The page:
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Farmers Lead on Climate Resiliency

Jerry Peckumn farms in Jefferson, Iowa. To prevent soil erosion, Jerry plants perennials on his steepest land and maintains buffer strips. At a climate forum in Grinnell, he emphasized the importance of finding good ways to incorporate more perennials.

Though he uses numerous conservation practices, he is always looking for ways to improve the resiliency of his land. For many farmers, taking steps to build resilience in the face of a changing climate comes naturally.

Outdoor Living Rooms Invite Community Input

A strange thing appeared recently on main street in our town of 800: a complete living room. An old padded leather rocking chair and floor lamp filled one corner. A green jacquard couch and a Norfolk Island pine welcomed passersby in another.

The coffee table, with a plate of homemade cookies, bore signs of a life without coasters. A garden magazine promised “25 Backyard Escapes!” The yellow Hoover stood sentry next to the television. Cups of hot coffee and cider greeted guests.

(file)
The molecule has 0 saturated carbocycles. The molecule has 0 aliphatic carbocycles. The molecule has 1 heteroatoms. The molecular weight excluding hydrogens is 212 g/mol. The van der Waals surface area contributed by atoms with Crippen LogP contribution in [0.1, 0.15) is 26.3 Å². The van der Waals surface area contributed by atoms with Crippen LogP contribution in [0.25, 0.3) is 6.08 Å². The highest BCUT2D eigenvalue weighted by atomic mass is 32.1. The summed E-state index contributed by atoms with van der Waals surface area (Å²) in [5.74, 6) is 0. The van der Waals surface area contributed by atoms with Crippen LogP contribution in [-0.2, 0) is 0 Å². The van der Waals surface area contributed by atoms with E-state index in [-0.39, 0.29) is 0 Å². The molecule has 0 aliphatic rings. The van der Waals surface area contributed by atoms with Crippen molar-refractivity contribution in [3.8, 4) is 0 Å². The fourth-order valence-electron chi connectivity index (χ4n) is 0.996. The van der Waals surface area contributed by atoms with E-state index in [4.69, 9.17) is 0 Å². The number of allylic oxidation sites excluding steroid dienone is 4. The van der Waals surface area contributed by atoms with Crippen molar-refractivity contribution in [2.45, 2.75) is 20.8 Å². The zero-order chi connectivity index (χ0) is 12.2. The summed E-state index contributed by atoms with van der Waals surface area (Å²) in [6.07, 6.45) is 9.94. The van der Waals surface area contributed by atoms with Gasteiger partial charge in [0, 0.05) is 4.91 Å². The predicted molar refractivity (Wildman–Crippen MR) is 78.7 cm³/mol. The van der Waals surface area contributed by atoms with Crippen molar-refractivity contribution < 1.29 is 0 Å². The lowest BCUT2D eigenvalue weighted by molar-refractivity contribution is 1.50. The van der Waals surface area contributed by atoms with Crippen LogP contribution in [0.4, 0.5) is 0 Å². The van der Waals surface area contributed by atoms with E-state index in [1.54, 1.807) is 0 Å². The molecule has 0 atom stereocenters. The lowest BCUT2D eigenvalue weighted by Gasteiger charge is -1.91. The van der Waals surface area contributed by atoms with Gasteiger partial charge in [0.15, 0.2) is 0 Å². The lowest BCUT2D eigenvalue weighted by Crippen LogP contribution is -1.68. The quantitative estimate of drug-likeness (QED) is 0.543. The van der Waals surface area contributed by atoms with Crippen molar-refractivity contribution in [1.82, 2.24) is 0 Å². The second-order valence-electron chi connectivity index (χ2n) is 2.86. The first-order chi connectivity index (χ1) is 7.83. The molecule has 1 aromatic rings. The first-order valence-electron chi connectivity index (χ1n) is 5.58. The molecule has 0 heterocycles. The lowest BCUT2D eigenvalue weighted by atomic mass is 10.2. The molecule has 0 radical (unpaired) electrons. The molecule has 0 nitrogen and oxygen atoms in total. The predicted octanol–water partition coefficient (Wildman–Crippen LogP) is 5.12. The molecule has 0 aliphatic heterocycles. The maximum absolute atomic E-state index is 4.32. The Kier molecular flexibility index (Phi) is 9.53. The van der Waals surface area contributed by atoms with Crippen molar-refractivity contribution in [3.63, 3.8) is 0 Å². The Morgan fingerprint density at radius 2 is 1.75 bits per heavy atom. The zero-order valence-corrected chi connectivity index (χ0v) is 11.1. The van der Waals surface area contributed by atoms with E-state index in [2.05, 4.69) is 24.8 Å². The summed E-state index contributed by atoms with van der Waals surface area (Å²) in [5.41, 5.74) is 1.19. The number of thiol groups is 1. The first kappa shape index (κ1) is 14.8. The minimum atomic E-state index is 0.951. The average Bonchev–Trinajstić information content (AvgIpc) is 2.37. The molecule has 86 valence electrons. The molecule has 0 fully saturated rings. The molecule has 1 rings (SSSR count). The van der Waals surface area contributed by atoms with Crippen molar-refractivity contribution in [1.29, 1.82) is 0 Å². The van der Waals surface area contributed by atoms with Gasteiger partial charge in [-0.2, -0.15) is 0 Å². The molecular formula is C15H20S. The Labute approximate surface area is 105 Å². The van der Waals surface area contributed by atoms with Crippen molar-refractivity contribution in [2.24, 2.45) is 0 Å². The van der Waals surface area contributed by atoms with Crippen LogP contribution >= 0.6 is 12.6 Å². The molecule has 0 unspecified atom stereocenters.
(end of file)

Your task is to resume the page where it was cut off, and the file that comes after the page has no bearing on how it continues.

Missouri Veterans Learn (and Teach) about Farming

More than 50 military veterans recently attended educational sessions on resources that can help them start farming. Workshops in central Missouri near Fort Leonard Wood and at the Lincoln University campus brought those in the know together with active duty veterans and military retirees. They shared information on farm loans, assistance with disabilities, and markets for alternative crops.

Sage Grouse Conservation in the Cowboy State

Much of rural and small town Wyoming depends on the economic impact of recreation and tourism. Camping, hunting, fishing, birding, hiking, guiding and other activities in 11 Western states, including Wyoming, brought in $623 million in direct spending and $1.06 billion in indirect spending, according to a recent Western Values Project study (http://www.cfra.org/western-values-project-study).

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